"Gloves! Why this is romance," exclaimed Gevrol.
"Have you examined the dead woman's finger-nails, M. Gevrol? No. Well, do so, and then tell me whether I am mistaken. The woman, now dead, we come to the object of her assassination. What did this well-dressed young gentleman want? Money? Valuables? No! no! a hundred times no! What he wanted, what he sought, and what he found, were papers, documents, letters, which he knew to be in the possession of the victim. To find them, he overturned everything, upset the cupboards, unfolded the linen, broke open the secretary, of which he could not find the key, and even emptied the mattress of the bed. At last he found these documents. And then do you know what he did with them? Why, burned them, of course; not in the fire-place, but in the little stove in the front room. His end accomplished, what does he do next? He flies, carrying with him all that he finds valuable, to baffle detection, by suggesting a robbery. He wrapped everything he found worth taking in the napkin which was to have served him at dinner, and blowing out the candle, he fled, locking the door on the outside, and throwing the key into a ditch. And that is all."
"M. Tabaret," said the magistrate, "your investigation is admirable; and I am persuaded your inferences are correct."
"Ah!" cried Lecoq, "is he not colossal, my old Tirauclair?"
"Pyramidal!" cried Gevrol ironically. "I fear, however, your well-dressed young man must have been just a little embarrassed in carrying a bundle covered with a snow white napkin, which could be so easily seen from a distance.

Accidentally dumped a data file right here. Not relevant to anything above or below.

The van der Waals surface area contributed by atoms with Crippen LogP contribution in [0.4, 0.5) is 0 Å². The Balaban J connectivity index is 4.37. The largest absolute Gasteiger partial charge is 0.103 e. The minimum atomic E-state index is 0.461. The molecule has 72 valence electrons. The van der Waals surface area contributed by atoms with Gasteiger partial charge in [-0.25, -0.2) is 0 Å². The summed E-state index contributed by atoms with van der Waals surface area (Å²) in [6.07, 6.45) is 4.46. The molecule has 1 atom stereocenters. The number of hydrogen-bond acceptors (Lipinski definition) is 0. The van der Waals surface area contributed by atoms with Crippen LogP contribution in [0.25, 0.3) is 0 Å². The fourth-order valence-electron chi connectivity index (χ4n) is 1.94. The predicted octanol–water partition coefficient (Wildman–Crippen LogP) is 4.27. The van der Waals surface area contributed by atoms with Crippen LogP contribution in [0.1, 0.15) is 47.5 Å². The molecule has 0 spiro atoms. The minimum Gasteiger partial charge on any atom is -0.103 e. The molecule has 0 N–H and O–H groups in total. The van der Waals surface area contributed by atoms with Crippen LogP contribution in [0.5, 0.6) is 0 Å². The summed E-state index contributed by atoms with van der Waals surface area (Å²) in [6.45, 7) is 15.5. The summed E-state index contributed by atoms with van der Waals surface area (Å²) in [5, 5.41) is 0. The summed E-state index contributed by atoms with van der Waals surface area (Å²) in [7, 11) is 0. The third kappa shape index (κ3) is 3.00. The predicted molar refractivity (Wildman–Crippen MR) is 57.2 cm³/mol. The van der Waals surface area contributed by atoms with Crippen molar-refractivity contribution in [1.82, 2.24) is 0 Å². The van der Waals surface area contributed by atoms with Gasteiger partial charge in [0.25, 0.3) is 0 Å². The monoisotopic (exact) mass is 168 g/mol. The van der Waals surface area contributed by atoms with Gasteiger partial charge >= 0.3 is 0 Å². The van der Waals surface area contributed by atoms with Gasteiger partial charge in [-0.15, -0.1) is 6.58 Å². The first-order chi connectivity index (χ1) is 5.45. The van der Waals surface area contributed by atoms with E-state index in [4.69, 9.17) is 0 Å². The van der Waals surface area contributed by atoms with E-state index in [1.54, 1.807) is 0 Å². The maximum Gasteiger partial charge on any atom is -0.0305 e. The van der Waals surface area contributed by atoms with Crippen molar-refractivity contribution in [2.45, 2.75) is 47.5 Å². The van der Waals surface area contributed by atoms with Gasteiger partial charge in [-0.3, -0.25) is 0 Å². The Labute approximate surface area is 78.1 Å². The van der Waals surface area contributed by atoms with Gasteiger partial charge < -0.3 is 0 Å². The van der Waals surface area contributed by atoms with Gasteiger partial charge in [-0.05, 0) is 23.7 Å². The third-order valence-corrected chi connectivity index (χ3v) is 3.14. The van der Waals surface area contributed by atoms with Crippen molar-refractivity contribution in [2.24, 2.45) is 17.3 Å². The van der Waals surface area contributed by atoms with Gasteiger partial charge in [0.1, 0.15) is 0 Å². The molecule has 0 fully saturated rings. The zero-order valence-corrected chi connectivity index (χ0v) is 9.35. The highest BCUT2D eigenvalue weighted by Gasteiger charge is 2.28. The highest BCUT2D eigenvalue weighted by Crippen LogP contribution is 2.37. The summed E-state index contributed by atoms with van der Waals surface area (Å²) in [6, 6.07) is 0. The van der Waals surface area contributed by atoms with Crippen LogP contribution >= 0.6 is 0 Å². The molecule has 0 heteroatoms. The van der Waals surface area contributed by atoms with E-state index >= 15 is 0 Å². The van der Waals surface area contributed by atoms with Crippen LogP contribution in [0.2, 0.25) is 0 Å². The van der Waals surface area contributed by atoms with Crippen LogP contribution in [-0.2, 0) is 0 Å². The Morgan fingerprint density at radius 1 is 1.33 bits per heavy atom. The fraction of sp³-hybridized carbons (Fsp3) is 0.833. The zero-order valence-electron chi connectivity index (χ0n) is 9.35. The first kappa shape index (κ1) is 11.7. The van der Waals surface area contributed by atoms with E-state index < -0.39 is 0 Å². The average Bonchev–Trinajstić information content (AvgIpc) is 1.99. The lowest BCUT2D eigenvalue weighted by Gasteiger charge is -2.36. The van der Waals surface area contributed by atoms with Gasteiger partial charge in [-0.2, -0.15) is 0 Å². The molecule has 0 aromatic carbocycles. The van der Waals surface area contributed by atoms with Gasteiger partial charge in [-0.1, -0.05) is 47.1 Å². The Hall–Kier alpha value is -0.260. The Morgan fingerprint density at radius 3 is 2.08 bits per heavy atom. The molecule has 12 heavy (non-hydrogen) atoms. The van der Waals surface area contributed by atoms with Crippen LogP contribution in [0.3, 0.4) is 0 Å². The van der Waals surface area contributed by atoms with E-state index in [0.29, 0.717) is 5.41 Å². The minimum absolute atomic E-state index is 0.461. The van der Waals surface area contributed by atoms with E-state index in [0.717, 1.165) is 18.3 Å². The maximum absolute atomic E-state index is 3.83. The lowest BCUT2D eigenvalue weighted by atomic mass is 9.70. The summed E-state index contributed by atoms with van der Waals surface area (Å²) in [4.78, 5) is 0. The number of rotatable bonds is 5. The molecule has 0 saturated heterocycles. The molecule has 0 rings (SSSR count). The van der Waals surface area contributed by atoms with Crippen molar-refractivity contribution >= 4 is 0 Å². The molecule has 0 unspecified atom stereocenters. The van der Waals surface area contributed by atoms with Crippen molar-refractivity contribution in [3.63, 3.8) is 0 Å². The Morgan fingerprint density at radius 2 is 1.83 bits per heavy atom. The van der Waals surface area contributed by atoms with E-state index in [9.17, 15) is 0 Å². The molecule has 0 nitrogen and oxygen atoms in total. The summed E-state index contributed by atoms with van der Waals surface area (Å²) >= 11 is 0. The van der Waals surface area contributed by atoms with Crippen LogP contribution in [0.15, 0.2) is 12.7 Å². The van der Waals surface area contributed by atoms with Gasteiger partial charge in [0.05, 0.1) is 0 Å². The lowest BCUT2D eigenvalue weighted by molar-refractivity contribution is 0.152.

"He did not carry it a hundred leagues," responded old Tabaret. "You may well believe, that, to reach the railway station, he was not fool enough to take the omnibus. No, he returned on foot by the shortest way, which borders the river. Now on reaching the Seine, unless he is more knowing than I take him to be, his first care was to throw this tell-tale bundle into the water."
"Do you believe so, M. Tirauclair?" asked Gevrol.
"I don't mind making a bet on it; and the best evidence of my belief is, that I have sent three men, under the surveillance of a gendarme, to drag the Seine at the nearest spot from here. If they succeed in finding the bundle, I have promised them a recompense."
"Out of your own pocket, old enthusiast?"
"Yes, M. Gevrol, out of my own pocket."
"If they should however find this bundle!" murmured M. Daburon.
He was interrupted by the entrance of a gendarme, who said: "Here is a soiled table-napkin, filled with plate, money, and jewels, which these men have found; they claim the hundred francs' reward, promised them."
Old Tabaret took from his pocket-book a bank note, which he handed to the gendarme. "Now," demanded he, crushing Gevrol with one disdainful glance, "what thinks the investigating magistrate after this?"
"That, thanks to your remarkable penetration, we shall discover—"
He did not finish. The doctor summoned to make the post-mortem examination entered the room. That unpleasant task accomplished, it only confirmed the assertions and conjectures of old Tabaret. The doctor explained, as the old man had done, the position of the body. In his opinion also, there had been a struggle. He pointed out a bluish circle, hardly perceptible, round the neck of the victim, produced apparently by the powerful grasp of the murderer; finally he declared that Widow Lerouge had eaten about three hours before being struck.
Nothing now remained except to collect the different objects which would be useful for the prosecution, and might at a later period confound the culprit. Old Tabaret examined with extreme care the dead woman's finger-nails; and, using infinite precaution, he even extracted from behind them several small particles of kid. The largest of these pieces was not above the twenty-fifth part of an inch in length; but all the same their colour was